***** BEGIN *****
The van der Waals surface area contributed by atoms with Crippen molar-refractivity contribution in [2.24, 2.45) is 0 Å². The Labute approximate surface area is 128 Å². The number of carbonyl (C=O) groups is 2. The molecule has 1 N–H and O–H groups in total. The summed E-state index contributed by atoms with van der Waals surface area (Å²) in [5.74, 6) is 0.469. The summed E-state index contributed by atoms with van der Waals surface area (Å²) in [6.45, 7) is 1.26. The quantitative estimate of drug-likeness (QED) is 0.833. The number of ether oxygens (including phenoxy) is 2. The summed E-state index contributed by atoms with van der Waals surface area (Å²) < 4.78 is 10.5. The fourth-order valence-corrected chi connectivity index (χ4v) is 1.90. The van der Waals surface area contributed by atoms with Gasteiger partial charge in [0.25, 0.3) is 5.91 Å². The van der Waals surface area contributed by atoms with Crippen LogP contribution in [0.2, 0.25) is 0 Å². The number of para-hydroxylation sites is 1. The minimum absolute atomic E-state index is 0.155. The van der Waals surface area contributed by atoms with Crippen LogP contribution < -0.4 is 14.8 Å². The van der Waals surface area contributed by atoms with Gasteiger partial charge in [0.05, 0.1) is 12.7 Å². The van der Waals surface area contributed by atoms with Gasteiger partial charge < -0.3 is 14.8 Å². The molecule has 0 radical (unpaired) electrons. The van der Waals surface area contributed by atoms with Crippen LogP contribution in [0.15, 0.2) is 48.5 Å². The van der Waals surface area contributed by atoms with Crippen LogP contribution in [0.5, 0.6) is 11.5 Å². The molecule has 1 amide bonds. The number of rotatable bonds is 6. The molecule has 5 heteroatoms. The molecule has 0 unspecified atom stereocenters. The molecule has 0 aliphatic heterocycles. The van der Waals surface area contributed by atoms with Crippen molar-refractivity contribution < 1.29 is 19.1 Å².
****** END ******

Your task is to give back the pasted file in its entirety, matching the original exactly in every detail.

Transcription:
The van der Waals surface area contributed by atoms with Crippen molar-refractivity contribution in [2.24, 2.45) is 0 Å². The Labute approximate surface area is 128 Å². The number of carbonyl (C=O) groups is 2. The molecule has 1 N–H and O–H groups in total. The summed E-state index contributed by atoms with van der Waals surface area (Å²) in [5.74, 6) is 0.469. The summed E-state index contributed by atoms with van der Waals surface area (Å²) in [6.45, 7) is 1.26. The quantitative estimate of drug-likeness (QED) is 0.833. The number of ether oxygens (including phenoxy) is 2. The summed E-state index contributed by atoms with van der Waals surface area (Å²) < 4.78 is 10.5. The fourth-order valence-corrected chi connectivity index (χ4v) is 1.90. The van der Waals surface area contributed by atoms with Gasteiger partial charge in [0.25, 0.3) is 5.91 Å². The van der Waals surface area contributed by atoms with Crippen LogP contribution in [0.2, 0.25) is 0 Å². The number of para-hydroxylation sites is 1. The minimum absolute atomic E-state index is 0.155. The van der Waals surface area contributed by atoms with Crippen LogP contribution < -0.4 is 14.8 Å². The van der Waals surface area contributed by atoms with Gasteiger partial charge in [0.05, 0.1) is 12.7 Å². The van der Waals surface area contributed by atoms with Gasteiger partial charge < -0.3 is 14.8 Å². The molecule has 0 radical (unpaired) electrons. The van der Waals surface area contributed by atoms with Crippen LogP contribution in [0.15, 0.2) is 48.5 Å². The van der Waals surface area contributed by atoms with Crippen LogP contribution in [0.5, 0.6) is 11.5 Å². The molecule has 1 amide bonds. The number of rotatable bonds is 6. The molecule has 5 heteroatoms. The molecule has 0 unspecified atom stereocenters. The molecule has 0 aliphatic heterocycles. The van der Waals surface area contributed by atoms with Crippen molar-refractivity contribution < 1.29 is 19.1 Å².